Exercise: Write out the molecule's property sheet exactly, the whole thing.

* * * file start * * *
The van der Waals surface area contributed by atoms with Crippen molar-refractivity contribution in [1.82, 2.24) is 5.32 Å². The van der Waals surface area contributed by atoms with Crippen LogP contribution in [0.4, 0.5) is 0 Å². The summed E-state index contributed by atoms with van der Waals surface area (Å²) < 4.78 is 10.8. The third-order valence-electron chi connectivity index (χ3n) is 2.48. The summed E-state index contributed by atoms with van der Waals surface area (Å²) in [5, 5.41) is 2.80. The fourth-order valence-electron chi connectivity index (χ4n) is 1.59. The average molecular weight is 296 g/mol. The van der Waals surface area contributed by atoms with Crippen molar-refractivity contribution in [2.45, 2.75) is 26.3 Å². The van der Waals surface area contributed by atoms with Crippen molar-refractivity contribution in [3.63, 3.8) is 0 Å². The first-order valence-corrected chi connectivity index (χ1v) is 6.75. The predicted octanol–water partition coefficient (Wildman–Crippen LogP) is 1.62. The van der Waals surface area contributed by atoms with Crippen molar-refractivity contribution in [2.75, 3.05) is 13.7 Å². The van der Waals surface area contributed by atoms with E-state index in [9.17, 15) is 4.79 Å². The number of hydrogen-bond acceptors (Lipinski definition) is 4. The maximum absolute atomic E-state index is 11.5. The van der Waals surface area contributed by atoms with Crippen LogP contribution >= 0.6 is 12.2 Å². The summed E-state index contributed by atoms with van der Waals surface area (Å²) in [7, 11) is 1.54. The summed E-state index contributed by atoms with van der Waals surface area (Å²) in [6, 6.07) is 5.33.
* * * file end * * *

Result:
The van der Waals surface area contributed by atoms with Crippen molar-refractivity contribution in [1.82, 2.24) is 5.32 Å². The van der Waals surface area contributed by atoms with Crippen LogP contribution in [0.4, 0.5) is 0 Å². The summed E-state index contributed by atoms with van der Waals surface area (Å²) < 4.78 is 10.8. The third-order valence-electron chi connectivity index (χ3n) is 2.48. The summed E-state index contributed by atoms with van der Waals surface area (Å²) in [5, 5.41) is 2.80. The fourth-order valence-electron chi connectivity index (χ4n) is 1.59. The average molecular weight is 296 g/mol. The van der Waals surface area contributed by atoms with Crippen molar-refractivity contribution in [2.45, 2.75) is 26.3 Å². The van der Waals surface area contributed by atoms with Crippen molar-refractivity contribution in [3.63, 3.8) is 0 Å². The first-order valence-corrected chi connectivity index (χ1v) is 6.75. The predicted octanol–water partition coefficient (Wildman–Crippen LogP) is 1.62. The van der Waals surface area contributed by atoms with Crippen molar-refractivity contribution in [2.75, 3.05) is 13.7 Å². The van der Waals surface area contributed by atoms with E-state index in [9.17, 15) is 4.79 Å². The number of hydrogen-bond acceptors (Lipinski definition) is 4. The maximum absolute atomic E-state index is 11.5. The van der Waals surface area contributed by atoms with Crippen LogP contribution >= 0.6 is 12.2 Å². The summed E-state index contributed by atoms with van der Waals surface area (Å²) in [7, 11) is 1.54. The summed E-state index contributed by atoms with van der Waals surface area (Å²) in [6, 6.07) is 5.33.